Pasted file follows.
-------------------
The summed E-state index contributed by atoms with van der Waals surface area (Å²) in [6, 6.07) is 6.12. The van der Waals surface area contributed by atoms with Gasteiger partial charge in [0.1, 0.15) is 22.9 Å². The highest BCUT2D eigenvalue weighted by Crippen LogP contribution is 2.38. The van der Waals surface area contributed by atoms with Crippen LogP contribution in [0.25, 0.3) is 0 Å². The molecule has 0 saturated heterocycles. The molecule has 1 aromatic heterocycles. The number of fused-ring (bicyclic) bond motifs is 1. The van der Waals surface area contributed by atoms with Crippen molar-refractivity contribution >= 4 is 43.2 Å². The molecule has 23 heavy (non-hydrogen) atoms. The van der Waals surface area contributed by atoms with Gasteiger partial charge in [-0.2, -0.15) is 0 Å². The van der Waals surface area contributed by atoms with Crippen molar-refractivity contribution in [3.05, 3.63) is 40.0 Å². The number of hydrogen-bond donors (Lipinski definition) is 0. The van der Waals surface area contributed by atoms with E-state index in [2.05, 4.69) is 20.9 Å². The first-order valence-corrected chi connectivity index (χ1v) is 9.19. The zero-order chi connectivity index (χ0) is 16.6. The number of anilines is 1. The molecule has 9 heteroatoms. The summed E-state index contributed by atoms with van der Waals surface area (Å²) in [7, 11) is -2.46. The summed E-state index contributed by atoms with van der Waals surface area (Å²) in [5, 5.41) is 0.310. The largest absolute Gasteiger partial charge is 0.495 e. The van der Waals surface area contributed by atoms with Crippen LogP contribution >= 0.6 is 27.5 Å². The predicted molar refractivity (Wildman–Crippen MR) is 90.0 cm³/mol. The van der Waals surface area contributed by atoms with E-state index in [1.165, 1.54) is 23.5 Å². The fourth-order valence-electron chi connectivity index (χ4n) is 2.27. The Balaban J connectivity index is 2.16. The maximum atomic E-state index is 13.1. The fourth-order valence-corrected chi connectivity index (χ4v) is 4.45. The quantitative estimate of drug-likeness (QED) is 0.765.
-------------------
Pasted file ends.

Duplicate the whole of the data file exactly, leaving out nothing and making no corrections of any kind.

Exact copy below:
The summed E-state index contributed by atoms with van der Waals surface area (Å²) in [6, 6.07) is 6.12. The van der Waals surface area contributed by atoms with Gasteiger partial charge in [0.1, 0.15) is 22.9 Å². The highest BCUT2D eigenvalue weighted by Crippen LogP contribution is 2.38. The van der Waals surface area contributed by atoms with Crippen LogP contribution in [0.25, 0.3) is 0 Å². The molecule has 0 saturated heterocycles. The molecule has 1 aromatic heterocycles. The number of fused-ring (bicyclic) bond motifs is 1. The van der Waals surface area contributed by atoms with Crippen molar-refractivity contribution >= 4 is 43.2 Å². The molecule has 23 heavy (non-hydrogen) atoms. The van der Waals surface area contributed by atoms with Gasteiger partial charge in [-0.2, -0.15) is 0 Å². The van der Waals surface area contributed by atoms with Crippen molar-refractivity contribution in [3.05, 3.63) is 40.0 Å². The number of hydrogen-bond donors (Lipinski definition) is 0. The van der Waals surface area contributed by atoms with E-state index in [2.05, 4.69) is 20.9 Å². The first-order valence-corrected chi connectivity index (χ1v) is 9.19. The zero-order chi connectivity index (χ0) is 16.6. The number of anilines is 1. The molecule has 9 heteroatoms. The summed E-state index contributed by atoms with van der Waals surface area (Å²) in [7, 11) is -2.46. The summed E-state index contributed by atoms with van der Waals surface area (Å²) in [5, 5.41) is 0.310. The largest absolute Gasteiger partial charge is 0.495 e. The van der Waals surface area contributed by atoms with Crippen LogP contribution >= 0.6 is 27.5 Å². The predicted molar refractivity (Wildman–Crippen MR) is 90.0 cm³/mol. The van der Waals surface area contributed by atoms with E-state index in [1.165, 1.54) is 23.5 Å². The fourth-order valence-electron chi connectivity index (χ4n) is 2.27. The Balaban J connectivity index is 2.16. The maximum atomic E-state index is 13.1. The fourth-order valence-corrected chi connectivity index (χ4v) is 4.45. The quantitative estimate of drug-likeness (QED) is 0.765.